The next generation needs a better way to learn about our society.

We asked for people’s thoughts on civics education today, and they said:

“I don’t really think there is any, so whatever civics education we have seems to happen at the dinner table.- Noah, New Jersey

"I think people are legitimately at a loss for how to engage effectively. They feel powerless so they don't engage. They need to be shown not just how the system works broadly but how they can be a part of it aside from the obvious - voting." - Katherine, New York

“The big one is there’s no agency where students can apply knowledge to real world application. No transition point. And states are all over the map on mandatory exams for graduation vs optional. Huge discrepancy in depth of curriculum from state to state.” - Michael, Massachusetts

Students learn the rules but not what led to them or under what circumstances they’ve been modified. Ask just about any high school kid about the 11th and 12th amendments and you’ll get stares. Without knowing how the rules developed – and why some changed over time – true understanding is impossible.” - Chris, Chicago


The problems today
Less than 30 percent of 4th, 8th and 12th grade students were proficient in civics, and a significant gap persists among racial and ethnic groups, according to the 2010 National Assessment of Educational Progress (NAEP) civics report.
A survey of 1,416 adults by the Annenberg Public Policy Center (APPC) revealed that only 1/3 of those surveyed could name the three branches of government.
The result: A disconnected general public.

If people aren't being taught why our democratic institutions were designed the way they were, how can they be expected to defend them—or even participate?

Our vision is a world where:

Group 8.png

The future generation doesn’t Google “what is socialism” or “what is Brexit” just after voting for it.

Group 7.png

Citizens are not only given equal rights—but have the equal opportunity to learn how to exercise those rights in a way that’s engaging and set up for their success.

Group 6.png

People can practice empathetic listening, debating and persuasion skills, and progressive problem-solving with groups they disagree with.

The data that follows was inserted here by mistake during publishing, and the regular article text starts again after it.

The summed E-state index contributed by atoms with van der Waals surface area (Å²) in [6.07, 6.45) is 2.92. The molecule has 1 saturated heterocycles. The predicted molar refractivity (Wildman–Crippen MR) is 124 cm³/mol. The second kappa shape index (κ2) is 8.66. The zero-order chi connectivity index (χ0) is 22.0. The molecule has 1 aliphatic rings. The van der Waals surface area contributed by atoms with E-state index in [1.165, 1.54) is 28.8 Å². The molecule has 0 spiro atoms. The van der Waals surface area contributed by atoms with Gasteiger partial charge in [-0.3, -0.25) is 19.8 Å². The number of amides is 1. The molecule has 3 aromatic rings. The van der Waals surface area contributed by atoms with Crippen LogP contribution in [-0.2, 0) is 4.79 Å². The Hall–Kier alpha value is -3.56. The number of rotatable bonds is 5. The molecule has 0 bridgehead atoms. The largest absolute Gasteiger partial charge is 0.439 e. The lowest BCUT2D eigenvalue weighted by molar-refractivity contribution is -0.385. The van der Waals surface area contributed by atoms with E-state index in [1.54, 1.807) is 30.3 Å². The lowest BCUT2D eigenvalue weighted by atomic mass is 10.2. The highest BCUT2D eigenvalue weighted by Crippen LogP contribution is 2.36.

Join Our Civics Master Class

Our deep and diverse curriculum will be made accessible to all and understandable in Plain English with multimedia to reach young audiences.

It will show the why behind the systems of government—not just memorizing the what.

It will put people in the shoes of those solving real issues and making decisions for large groups of people, with diverse backgrounds and needs.

Participants will learn:

America's Roots
Moving from a colony with no representation to a liberal democracy. The debates that were had and the decisions made.
Core Terms
Understanding terms like socialism, capitalism, democratic socialism, populism, authoritarianism, totalitarianism, liberal democracy vs. illiberal democracy, and how different government systems evolved around each of these concepts across the globe.

Different Perspectives
Studies will go beyond the stale lessons of the past and offer a greater diversity of perspective than ever before.

Current Events
How do our lessons apply to what’s happening now, in local, state and federal government? What about what’s happening around the world? How can we build a stronger democracy together?

Citizen Rights & Responsibilities
What are our rights and responsibilities as citizens? How do we effectively discuss, debate, and improve our own ideas?

How to Shape the Future
How do we work within the system to enact polices that will lead to meaningful and impactful change?


Have ideas? Help us build an easier way to learn about government for all Americans.

Are you a teacher, student, school administrator, education policy guru, or a member of the general public interested in being part of this program? 

We’re looking for your point of view. Our goal is to build a program through a collaborative effort with diverse voices across the nation.

Learning about your experiences and challenges today will help us craft the best possible curriculum for our future generation. 

As a thank-you for your input, you will be welcome to receive our new materials for feedback through a pilot program.

Share your thoughts with us as we build our new program this year.